Skip to main content

Scandals and Bullies (And the True Spirit of the Season): Last Night's Episodes of "Parks and Recreation" and "Community"

I had both the good fortune and the unluckiness to go out for drinks last night (with a group of fellow TV critics and reporters) and am still way behind on catching up on my Thursday night programming. (Which feels a bit like a Sisyphean effort every week with so many fantastic series shoehorned onto Thursday nights.)

I did, however, manage to catch last night's fantastic episodes of NBC's Community and Parks and Recreation, which offered a much-needed holiday-themed one-two punch after my night of absinthe-based socializing.

I thought that both series were firing on all cylinders last night. Community may have pulled off its best episode to date with "Comparative Religion" (written by Liz Cackowski), juggling plots involving Jeff (Joel McHale) standing up to bully (guest star Anthony Michael Hall), the holidays, the end of the semester, and Shirley (Yvette Nicole Brown) coming to terms that her friends might not share her religious views.

While I enjoy seeing the various permutations between the characters, with each of them sharing a storyline with another that week, the most successful installments of Community so far have been the ones that involve the entire group. Here, the chemistry between the ensemble was played to great effect and the actors didn't miss a beat. (Particularly loved Donald Glover's "Forest Whittaker face" and Alison Brie's "finish the word" incredulity.)

Tricky to do when you've got some major events--the end of semester and the holidays--to deal with in one episode. Not only did the cast and crew of Community pull that off but they also dealt with a touchy subject (religion) and tied up the feel-good episode with a full-on brawl between the study group and some shirtless, backflipping fighters. (The fact that they then came together for Shirley's now non-denominational holiday party bruised and battered was the icing on the cake for me.)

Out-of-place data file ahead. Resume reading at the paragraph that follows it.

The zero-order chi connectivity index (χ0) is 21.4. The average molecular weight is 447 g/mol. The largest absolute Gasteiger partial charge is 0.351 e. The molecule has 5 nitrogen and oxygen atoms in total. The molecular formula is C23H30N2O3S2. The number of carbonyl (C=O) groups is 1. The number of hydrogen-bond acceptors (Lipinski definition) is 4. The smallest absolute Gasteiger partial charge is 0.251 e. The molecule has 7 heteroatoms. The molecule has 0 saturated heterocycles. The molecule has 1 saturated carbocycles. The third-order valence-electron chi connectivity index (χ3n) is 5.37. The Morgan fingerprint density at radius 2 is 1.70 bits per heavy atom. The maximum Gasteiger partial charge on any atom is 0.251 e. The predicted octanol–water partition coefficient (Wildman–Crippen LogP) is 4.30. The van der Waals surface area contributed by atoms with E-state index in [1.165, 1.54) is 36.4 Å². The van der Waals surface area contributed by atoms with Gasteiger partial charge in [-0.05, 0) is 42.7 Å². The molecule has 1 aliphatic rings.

I do feel that NBC missed a trick by not releasing a Community holiday single from Yvette Nicole Brown's Shirley (or, heck, a whole CD of Christmas standards). I'm still singing along to her beautiful rendition of "Joy to the World" and her non-denominational "Silent Night," with its celebration of "decorative things." Bliss.

Meanwhile, Parks and Recreation mischievously threaded a sex scandal into their holiday episode ("Christmas Scandal"), written by Michael Schur, and did a sensational job at giving each of the characters opportunities to shine. I'm loving the low-key flirtation between April and Andy (you just knew she would get him that jersey in the end) and the way that Ron Swanson finally realized just how much work Leslie performs on a daily basis and just how valuable a member of the team she really is.

Kudos to Amy Poehler for pulling off not just righteous indignation (as the target of a fabricated sex scandal perpetuated by Pawnee's 24-hour news cycle) but also genuine softness, as in the scenes with Louis CK's Officer Dave Sanderson when he asks her to accompany him to San Diego... and she sadly declines. It's pretty remarkable to see just how much Poehler's Leslie Knope has changed since the early installments of Parks and Recreation; no one could argue that she's a Michael Scott stand-in (not since that pilot episode, anyway). Her character is so richly layered and three-dimensional that the screen crackles with energy every time she walks into a scene.

Poehler is ably assisted by a sensational supporting cast in Rashida Jones, Paul Schneider, Aziz Ansari, Nick Offerman, Chris Pratt, and Aubrey Plaza. Each of their characters has also deepened over the course of the last dozen and a half episodes, fleshing out the world of Pawnee in a winsome fashion. Even tertiary characters like Jim O'Heir's Jerry and Retta's Donna have moved into the main group and the writers have smartly imbued them with as much complexity and nuance as our main characters. (It's a trick that Greg Daniels and Mike Schur paid off beautifully in the early years of The Office as those background players quickly became memorable characters in their own right.)